I haven't had much time to watch films lately, and when I have it has generally been time spent trying to fill gaps in my modern viewing. Thus when I sat down to watch the film after a number of years, I discovered something absolutely terrifying. More frightening than the fact that there is a holiday song devoted entirely to fruit cake. I'm not talking about how surprisingly depressing I found it this time around with its characters constantly worried about job security, so apt at the present time, or how it seemed more a parable for the perils of internet dating....
I was seeing it through modern eyes.
It seems a silly thing to say, but as much as it pains me for the first time I felt that alienation that quote "normal" people my age may experience when they watch an old film. Limited cutting, rather claustrophobic studio spaces. Even some of the stamped style similarities of old films are absent. There are no passage of time montages, nor is there any background music. For a film touted as a holiday favorite its sparsity cuts like a knife, its actors left to depend solely on each other to create a small world.
My God, the horror.
Instead of losing touch, losing the magic (for it slowly but steadily came back as my young eyes adjusted) it brought a new appreciation of the long take. Not at its showy best as in Citizen Kane, but as a strange collapse. After awhile I felt that I could inhabit the shop, walk around in the film space's shoes. I felt the same thing recently re-watching Remember the Night. There is a scene where Fred MacMurray, Barbara Stanwyck et al sit around a Christmas tree, singing songs and enjoying each other's company. The camera mostly just sits still in wait, a strange mirror of my own pose sitting next to a Christmas tree enjoying the company of friends. It was like we were all in the same room, enjoying the holidays together.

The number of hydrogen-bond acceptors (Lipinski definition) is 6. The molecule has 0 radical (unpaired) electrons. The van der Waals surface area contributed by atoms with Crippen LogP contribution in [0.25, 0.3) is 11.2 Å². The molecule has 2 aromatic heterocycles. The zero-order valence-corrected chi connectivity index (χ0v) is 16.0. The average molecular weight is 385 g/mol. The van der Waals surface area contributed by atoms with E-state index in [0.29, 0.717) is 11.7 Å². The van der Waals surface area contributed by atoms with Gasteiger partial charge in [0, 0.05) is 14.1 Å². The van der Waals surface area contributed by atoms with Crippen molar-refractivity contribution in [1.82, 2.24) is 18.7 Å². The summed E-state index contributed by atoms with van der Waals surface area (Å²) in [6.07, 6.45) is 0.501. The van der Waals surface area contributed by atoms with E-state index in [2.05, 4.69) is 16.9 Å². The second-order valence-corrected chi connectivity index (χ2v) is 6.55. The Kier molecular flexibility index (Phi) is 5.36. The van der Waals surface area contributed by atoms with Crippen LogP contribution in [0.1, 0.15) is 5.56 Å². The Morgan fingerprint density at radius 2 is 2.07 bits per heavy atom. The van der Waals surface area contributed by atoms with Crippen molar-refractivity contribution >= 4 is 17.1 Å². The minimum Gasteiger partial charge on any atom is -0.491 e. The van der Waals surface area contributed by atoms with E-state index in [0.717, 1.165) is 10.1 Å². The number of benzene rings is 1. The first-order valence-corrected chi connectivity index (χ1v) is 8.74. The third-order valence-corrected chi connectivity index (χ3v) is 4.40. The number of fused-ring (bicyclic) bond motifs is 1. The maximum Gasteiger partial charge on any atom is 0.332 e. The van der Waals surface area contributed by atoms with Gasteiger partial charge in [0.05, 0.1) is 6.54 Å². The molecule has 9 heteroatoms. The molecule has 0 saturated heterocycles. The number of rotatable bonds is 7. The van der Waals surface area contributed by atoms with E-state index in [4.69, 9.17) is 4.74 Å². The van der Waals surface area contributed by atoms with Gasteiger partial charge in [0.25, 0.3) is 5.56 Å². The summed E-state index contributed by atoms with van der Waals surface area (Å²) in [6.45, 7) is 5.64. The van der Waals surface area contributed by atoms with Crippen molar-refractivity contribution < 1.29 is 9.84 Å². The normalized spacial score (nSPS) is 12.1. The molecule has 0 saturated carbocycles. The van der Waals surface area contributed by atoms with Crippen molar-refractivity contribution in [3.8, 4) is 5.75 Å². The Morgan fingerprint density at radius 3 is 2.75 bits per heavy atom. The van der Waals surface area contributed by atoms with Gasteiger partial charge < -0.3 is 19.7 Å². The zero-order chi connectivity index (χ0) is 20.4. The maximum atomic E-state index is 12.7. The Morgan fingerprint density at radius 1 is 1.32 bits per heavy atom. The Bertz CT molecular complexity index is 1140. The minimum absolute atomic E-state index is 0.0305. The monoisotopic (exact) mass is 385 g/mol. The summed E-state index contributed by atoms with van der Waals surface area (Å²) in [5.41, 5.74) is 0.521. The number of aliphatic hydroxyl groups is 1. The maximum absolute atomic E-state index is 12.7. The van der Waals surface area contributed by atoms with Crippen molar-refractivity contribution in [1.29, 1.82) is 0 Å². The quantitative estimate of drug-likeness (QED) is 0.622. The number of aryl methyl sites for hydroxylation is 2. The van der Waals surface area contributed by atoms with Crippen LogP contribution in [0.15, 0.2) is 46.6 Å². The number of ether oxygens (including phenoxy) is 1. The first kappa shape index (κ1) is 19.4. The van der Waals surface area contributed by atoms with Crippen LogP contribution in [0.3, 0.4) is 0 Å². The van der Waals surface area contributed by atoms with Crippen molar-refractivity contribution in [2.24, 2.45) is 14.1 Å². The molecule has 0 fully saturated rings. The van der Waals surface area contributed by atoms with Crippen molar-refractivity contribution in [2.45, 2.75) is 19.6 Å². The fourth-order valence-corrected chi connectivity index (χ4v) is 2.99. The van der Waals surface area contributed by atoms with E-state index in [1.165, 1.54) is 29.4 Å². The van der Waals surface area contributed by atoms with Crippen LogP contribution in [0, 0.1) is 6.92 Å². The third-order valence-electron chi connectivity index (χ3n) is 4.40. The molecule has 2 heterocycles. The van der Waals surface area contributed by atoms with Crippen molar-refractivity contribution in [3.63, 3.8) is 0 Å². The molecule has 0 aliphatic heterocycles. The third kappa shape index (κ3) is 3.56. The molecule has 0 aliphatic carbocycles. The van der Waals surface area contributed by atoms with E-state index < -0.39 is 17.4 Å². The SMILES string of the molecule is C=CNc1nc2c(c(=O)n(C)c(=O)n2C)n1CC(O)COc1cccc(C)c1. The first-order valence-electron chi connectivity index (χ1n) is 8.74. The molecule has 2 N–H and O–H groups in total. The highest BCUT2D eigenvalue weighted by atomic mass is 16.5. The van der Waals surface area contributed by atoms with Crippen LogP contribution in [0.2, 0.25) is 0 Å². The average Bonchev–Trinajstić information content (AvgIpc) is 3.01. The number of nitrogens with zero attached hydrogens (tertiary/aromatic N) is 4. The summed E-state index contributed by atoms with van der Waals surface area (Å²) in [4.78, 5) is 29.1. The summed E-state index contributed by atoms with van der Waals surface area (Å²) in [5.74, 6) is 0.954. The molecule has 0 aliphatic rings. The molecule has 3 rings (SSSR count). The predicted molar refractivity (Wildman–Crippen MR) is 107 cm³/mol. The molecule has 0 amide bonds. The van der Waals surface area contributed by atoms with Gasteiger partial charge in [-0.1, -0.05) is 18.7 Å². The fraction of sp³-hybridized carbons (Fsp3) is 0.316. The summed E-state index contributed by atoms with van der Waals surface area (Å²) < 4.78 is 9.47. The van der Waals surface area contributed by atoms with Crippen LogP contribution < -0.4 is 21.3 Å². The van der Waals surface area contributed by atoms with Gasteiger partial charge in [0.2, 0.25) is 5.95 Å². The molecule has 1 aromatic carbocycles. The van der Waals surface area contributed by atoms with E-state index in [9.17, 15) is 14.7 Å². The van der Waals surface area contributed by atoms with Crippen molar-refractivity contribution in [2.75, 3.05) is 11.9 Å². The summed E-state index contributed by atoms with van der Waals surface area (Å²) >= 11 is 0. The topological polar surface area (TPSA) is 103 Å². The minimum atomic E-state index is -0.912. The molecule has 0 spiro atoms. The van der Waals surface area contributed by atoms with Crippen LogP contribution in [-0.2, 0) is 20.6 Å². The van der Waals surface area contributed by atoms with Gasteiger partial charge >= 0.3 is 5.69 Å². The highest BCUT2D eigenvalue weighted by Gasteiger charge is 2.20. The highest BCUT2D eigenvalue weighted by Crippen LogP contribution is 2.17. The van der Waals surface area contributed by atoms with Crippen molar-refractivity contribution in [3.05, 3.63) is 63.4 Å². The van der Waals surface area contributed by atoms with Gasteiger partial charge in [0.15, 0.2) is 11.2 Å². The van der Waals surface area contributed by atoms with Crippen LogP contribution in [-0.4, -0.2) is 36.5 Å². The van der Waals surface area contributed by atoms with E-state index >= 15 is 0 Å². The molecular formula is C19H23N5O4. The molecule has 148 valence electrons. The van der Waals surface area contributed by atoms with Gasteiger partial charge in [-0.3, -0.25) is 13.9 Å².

And I began to wonder if this is part of the otherworldliness of old film, if the lack of cuts makes it easier to 'experience' a film rather than feel strangely detached from it. An especially strange sensation given current preoccupations with making films 3D, making games more interactive. All the attention paid to bridging that gap. This is not to say that one way is better then the other, just as editing pace can be far too ADD these days it can also be far too slow depending on the situation. But there is something about that old quiet. Letting things lie just long enough for the viewer to settle in, but not so long as to become stilted. I've always thought of Lubitsch as an effortless comedy master, but here he simply lets things float gracefully, teasingly out of reach.
I feel like running through old streets like George Bailey reunited with old haunts that feel refreshingly new. My own unexpected Christmas miracle.